The short twentieth century, beginning with the assassination of the Austrian Archduke Franz Ferdinand at Sarajevo in July 1914 and culminating in the collapse of communist totalitarianism in the annus mirabilis 1989, is now behind us even if its intellectual substance has not been adequately digested by our intellectual and political elites. The end of the cold war and the implosion of European communism even led some to proclaim “the end of history” as if the hyperbolic wars and totalitarian regimes of the century were mere parentheses, a disturbing if temporary blip in the forward march of humanity. Today, commentators too often oscillate between pessimistic despair and progressivist complacency, between Spenglerian nightmares about “the clash of civilizations” and neo-Hegelian fantasies about “the end of History.” What is needed instead is reliable judgment rooted in a balanced appreciation of the...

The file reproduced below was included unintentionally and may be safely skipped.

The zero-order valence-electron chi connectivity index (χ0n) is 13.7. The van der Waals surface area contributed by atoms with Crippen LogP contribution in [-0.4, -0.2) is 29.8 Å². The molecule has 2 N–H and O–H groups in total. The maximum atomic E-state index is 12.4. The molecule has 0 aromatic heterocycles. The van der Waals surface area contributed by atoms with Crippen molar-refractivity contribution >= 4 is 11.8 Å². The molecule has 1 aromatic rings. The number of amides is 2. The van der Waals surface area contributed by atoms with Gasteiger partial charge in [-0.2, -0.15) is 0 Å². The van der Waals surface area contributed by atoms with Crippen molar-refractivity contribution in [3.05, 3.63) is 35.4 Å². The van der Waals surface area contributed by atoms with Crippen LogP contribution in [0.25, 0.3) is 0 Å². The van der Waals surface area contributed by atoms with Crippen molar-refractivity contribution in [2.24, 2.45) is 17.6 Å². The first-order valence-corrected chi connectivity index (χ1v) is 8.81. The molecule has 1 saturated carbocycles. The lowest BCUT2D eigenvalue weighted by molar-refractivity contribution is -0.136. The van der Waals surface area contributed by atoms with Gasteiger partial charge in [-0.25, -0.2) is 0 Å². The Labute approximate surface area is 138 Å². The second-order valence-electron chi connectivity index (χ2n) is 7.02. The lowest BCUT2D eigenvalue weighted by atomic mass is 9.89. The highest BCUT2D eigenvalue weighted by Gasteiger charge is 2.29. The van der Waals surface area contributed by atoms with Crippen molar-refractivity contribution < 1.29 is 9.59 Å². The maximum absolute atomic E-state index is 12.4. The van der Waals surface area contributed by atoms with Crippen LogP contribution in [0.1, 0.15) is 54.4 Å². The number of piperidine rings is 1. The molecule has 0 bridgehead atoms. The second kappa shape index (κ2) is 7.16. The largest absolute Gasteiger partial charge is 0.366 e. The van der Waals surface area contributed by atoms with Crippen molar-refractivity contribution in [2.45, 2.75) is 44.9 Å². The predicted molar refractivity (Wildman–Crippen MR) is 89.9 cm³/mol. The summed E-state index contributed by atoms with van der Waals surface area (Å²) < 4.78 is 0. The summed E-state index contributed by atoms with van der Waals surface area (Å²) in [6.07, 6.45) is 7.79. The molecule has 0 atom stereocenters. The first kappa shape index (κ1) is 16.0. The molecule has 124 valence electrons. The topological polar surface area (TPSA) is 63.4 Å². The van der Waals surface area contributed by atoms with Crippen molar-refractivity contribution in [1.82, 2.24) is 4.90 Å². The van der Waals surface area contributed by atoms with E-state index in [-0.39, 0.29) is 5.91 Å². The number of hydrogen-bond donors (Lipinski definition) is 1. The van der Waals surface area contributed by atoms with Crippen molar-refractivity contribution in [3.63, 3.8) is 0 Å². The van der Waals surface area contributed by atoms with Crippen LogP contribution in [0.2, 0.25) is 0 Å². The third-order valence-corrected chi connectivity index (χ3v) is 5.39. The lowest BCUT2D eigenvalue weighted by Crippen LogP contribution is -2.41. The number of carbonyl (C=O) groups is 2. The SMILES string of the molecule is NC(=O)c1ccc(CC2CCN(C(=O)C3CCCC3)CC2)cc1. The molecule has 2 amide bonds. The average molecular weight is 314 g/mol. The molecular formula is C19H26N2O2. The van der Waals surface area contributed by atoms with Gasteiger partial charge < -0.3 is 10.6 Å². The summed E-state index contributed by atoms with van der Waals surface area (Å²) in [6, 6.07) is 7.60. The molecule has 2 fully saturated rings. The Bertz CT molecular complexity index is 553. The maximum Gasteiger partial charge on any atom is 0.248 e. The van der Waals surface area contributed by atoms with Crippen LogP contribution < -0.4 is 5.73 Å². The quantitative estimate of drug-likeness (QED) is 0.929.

A Message from the Editors

Your donation sustains our efforts to inspire joyous rediscoveries.

Popular Right Now